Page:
According to tradition, Kent was established first by a group known as the Jutes, led by a King Hengest. Another Jute king, Horsa, may have taken part; the name may refer to Hengest's brother.

East Anglia's beginnings are unknown and very little record survives of its foundation or of the fate of the native Britons, the once mighty Iceni tribe, who had dwelt there before. The name Mercia may mean "marches": a frontier area facing the Celtic Romano-British or Welsh. Deira and Bernicia appear to be Anglian corruptions of older British geographical names and the two states merged to form the kingdom of Northumbria.

The fate of the Romano-British population is a matter of conjecture. At one point, historians believed the account of Gildas uncritically, and thought that the invaders slaughtered all whom they encountered in an act of genocide. More recent historians, such as H.P.R. Finberg, have argued that they largely survived, and lived under the Anglo-Saxon invaders as slaves or serfs. By the time reliable historical records begin once again, it is clear that the territory of the native inhabitants had been reduced to just Cornwall and Wales in the west of the island and Strathclyde and kingdoms further north in Scotland. Recent genetic testing of the inhabitants of England, Wales and the Low Countries does seem to show, according to some specialists, a large scale displacement of the earlier British populations out of England at some point in time in favor of people who are very closely related to the people inhabiting modern Friesland.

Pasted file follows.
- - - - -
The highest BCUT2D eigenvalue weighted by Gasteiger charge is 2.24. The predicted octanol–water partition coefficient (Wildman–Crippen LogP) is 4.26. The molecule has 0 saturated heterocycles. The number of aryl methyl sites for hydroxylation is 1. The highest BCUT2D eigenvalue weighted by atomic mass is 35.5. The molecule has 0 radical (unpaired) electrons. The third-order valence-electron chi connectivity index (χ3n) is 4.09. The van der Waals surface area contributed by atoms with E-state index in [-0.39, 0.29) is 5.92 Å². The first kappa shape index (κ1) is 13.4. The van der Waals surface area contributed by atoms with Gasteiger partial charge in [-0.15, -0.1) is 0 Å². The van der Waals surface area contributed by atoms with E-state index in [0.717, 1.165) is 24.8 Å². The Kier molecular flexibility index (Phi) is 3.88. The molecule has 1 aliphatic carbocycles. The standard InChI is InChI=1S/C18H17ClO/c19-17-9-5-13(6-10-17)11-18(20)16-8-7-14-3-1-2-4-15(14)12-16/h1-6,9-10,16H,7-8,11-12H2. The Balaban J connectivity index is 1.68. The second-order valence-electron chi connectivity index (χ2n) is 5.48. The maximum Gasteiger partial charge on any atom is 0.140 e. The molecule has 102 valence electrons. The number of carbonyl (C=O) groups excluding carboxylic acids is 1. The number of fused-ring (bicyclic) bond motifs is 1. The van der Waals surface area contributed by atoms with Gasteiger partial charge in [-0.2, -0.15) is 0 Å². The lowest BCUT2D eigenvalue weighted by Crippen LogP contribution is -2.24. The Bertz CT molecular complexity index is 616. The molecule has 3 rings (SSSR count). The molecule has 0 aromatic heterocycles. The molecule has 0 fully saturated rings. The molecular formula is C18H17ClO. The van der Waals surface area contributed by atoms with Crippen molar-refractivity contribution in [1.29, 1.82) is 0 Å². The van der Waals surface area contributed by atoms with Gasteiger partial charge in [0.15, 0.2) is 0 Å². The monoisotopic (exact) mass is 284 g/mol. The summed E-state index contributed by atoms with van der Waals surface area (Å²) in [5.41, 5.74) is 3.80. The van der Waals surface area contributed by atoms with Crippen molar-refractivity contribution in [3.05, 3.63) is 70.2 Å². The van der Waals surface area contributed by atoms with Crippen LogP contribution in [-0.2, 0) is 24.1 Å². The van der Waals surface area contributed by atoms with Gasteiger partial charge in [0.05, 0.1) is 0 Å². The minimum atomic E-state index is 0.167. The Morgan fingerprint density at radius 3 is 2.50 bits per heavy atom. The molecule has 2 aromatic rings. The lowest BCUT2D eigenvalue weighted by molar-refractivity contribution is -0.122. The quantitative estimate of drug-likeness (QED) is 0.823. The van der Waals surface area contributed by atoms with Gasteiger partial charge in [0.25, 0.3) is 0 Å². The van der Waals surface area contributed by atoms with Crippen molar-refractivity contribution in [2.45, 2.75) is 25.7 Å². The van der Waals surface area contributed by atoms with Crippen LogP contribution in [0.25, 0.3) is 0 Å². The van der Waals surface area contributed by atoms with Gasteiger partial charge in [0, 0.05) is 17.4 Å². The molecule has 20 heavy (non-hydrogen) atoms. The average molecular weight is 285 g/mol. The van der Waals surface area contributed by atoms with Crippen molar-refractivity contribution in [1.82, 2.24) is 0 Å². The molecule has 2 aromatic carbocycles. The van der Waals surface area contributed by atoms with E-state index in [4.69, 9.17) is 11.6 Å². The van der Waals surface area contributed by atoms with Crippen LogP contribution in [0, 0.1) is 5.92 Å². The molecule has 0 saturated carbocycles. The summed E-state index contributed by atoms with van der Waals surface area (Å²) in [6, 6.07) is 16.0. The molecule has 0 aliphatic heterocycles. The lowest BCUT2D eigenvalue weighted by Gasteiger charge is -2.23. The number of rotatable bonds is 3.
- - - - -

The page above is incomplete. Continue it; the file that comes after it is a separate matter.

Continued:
Anglo-Saxon Religion

Four of the Anglo-Saxon gods have given the English language names for days of the week:

Anglo-Saxon Language

Anglo-Saxon was the language spoken under Alfred the Great and lasted as the common language of much of Britain – mostly what is now known as England – until the Norman Conquest (A.D. 1066) morphed the language of Britain into "Anglo-Norman". Also known as "Old English" (OE), as distinguished from "Middle English" (ME), or Anglo-Norman, Anglo-Saxon is far more Germanic (i.e. less Latinized) than Middle English.

Orthography

The letters regularly used in printed and edited texts of OE are as follows:

a Š b c d ­ e f g h i l m n o p r s t ■ u w x y

The following are rarely used: k z

Use of the term "Anglo Saxon" today

Today the term "Anglo-Saxon" is used to refer to the English ethnic group, as opposed to "Scottish", "Irish", "Welsh" and "Cornish" (which was otherwise known as British).

For over a hundred years, "Anglo-Saxon" has been used as pertaining to the Anglophone cosmopolitan societies of predominantly Western character, (North America, Australia, New Zealand, South Africa, the British Isles) describing their intellectual traditions and national characters, as opposed to "Gallic", "Lusitanic", "Hispanic".

"Anglo-Saxon" can also mean the original Germanic component of the English language, as opposed to the many loanwords the language has obtained, especially from Viking and Romance languages. (see also Old English language)

See Also